In 2008 the UK economy suffered its deepest recession since the 1930s. The recession had several defining characteristics: it took place simultaneously with a global recession; the exchange rate depreciated sharply; and the fiscal deficit increased markedly. Perhaps more importantly the financial sector was arguably both the source and propagator of the crisis and epitomised the potential link between the business and credit cycles.
- Broadberry, S., & van Leeuwen, B. (2010). British Economic Growth and the Business Cycle, 1700–1870: Annual Estimates (CAGE Online Working Paper Series 20).Google Scholar
- Dimsdale, N. (1990). Money, Interest and Cycles in Britain Since 1830. Greek Economic Review, 12(Supplement), 153–196.Google Scholar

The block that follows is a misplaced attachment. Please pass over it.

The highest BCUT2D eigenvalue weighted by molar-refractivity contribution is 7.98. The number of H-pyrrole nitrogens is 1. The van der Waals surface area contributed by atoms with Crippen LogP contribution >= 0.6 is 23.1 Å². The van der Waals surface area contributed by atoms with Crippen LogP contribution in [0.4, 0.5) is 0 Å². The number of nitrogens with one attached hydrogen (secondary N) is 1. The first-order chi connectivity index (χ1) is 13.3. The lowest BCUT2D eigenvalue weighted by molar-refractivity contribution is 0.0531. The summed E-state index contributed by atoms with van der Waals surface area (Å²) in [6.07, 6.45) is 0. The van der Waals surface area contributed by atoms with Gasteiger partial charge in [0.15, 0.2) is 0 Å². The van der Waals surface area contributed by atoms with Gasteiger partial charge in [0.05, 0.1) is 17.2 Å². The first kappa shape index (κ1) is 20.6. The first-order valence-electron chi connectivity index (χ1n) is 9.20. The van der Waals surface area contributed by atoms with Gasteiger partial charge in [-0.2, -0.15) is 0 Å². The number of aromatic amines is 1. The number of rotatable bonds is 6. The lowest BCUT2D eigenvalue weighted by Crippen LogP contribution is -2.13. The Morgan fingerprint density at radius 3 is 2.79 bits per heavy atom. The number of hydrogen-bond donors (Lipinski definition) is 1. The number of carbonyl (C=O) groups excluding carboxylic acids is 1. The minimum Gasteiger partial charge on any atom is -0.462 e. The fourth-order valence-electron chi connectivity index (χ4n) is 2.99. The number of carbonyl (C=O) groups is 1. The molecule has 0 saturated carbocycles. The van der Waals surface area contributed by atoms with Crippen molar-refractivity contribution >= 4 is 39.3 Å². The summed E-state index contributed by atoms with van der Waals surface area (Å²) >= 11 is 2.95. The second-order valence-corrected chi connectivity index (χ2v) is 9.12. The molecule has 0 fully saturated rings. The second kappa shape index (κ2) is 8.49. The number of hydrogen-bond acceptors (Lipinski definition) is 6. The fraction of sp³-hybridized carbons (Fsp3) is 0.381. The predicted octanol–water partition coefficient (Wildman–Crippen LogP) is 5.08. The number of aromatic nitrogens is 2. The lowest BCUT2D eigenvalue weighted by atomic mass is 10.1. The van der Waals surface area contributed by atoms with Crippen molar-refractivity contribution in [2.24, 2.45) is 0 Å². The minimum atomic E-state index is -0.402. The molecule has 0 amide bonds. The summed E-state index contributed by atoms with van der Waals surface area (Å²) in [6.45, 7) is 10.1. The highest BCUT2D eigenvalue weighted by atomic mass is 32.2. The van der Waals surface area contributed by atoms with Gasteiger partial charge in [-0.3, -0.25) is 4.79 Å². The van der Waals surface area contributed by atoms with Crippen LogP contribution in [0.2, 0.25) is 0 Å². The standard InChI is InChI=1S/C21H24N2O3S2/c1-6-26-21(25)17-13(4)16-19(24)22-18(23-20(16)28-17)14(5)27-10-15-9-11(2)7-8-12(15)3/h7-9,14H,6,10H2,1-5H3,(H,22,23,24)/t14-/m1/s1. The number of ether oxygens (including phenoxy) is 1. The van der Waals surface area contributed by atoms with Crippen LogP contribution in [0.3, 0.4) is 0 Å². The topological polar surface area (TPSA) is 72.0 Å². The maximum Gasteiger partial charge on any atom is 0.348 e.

- Dow, J. (1998). Major Recessions, Britain and the World, 1920–1995. Oxford: Oxford University Press.Google Scholar
- Morys, M. (2014). Cycles and Depressions. In R. Floud, J. Humphries, & P. Johnson (Eds.), The Cambridge Economic History of Modern Britain: Volume II. 1870 to the Present. Cambridge: Cambridge University Press.Google Scholar
- Solomou, S. (1994). Economic Fluctuations. In R. Floud & D. McCloskey (Eds.), The Economic History of Britain since 1700 Volume 2: 1860–1939 (pp. 1870–1913). Cambridge: Cambridge University Press.Google Scholar
- Thomas, R., & Dimsdale, N. (2017). A Millennium of UK Macroeconomic Data. Bank of England OBRA Dataset.Google Scholar